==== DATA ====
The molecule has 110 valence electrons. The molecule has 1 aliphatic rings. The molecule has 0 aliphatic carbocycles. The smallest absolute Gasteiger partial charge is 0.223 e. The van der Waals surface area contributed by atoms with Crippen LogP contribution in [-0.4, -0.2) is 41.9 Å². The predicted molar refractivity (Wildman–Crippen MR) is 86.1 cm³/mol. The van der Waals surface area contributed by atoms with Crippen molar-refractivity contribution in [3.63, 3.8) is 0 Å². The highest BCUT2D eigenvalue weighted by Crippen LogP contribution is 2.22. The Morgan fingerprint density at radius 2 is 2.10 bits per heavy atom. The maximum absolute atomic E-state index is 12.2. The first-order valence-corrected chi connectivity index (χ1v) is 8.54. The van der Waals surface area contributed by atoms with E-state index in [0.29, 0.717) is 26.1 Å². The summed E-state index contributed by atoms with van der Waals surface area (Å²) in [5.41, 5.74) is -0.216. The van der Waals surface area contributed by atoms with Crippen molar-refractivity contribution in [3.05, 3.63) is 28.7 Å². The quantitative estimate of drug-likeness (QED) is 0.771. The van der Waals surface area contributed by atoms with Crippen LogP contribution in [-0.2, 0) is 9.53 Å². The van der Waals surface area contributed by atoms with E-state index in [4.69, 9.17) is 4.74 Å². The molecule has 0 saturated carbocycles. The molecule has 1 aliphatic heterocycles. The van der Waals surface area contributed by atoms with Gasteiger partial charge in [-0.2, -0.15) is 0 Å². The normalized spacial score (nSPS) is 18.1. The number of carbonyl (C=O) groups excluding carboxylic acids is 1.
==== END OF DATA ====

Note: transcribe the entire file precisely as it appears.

The molecule has 110 valence electrons. The molecule has 1 aliphatic rings. The molecule has 0 aliphatic carbocycles. The smallest absolute Gasteiger partial charge is 0.223 e. The van der Waals surface area contributed by atoms with Crippen LogP contribution in [-0.4, -0.2) is 41.9 Å². The predicted molar refractivity (Wildman–Crippen MR) is 86.1 cm³/mol. The van der Waals surface area contributed by atoms with Crippen molar-refractivity contribution in [3.63, 3.8) is 0 Å². The highest BCUT2D eigenvalue weighted by Crippen LogP contribution is 2.22. The Morgan fingerprint density at radius 2 is 2.10 bits per heavy atom. The maximum absolute atomic E-state index is 12.2. The first-order valence-corrected chi connectivity index (χ1v) is 8.54. The van der Waals surface area contributed by atoms with E-state index in [0.29, 0.717) is 26.1 Å². The summed E-state index contributed by atoms with van der Waals surface area (Å²) in [5.41, 5.74) is -0.216. The van der Waals surface area contributed by atoms with Crippen molar-refractivity contribution in [3.05, 3.63) is 28.7 Å². The quantitative estimate of drug-likeness (QED) is 0.771. The van der Waals surface area contributed by atoms with Crippen LogP contribution in [-0.2, 0) is 9.53 Å². The van der Waals surface area contributed by atoms with E-state index in [4.69, 9.17) is 4.74 Å². The molecule has 0 saturated carbocycles. The molecule has 1 aliphatic heterocycles. The van der Waals surface area contributed by atoms with Gasteiger partial charge in [-0.2, -0.15) is 0 Å². The normalized spacial score (nSPS) is 18.1. The number of carbonyl (C=O) groups excluding carboxylic acids is 1.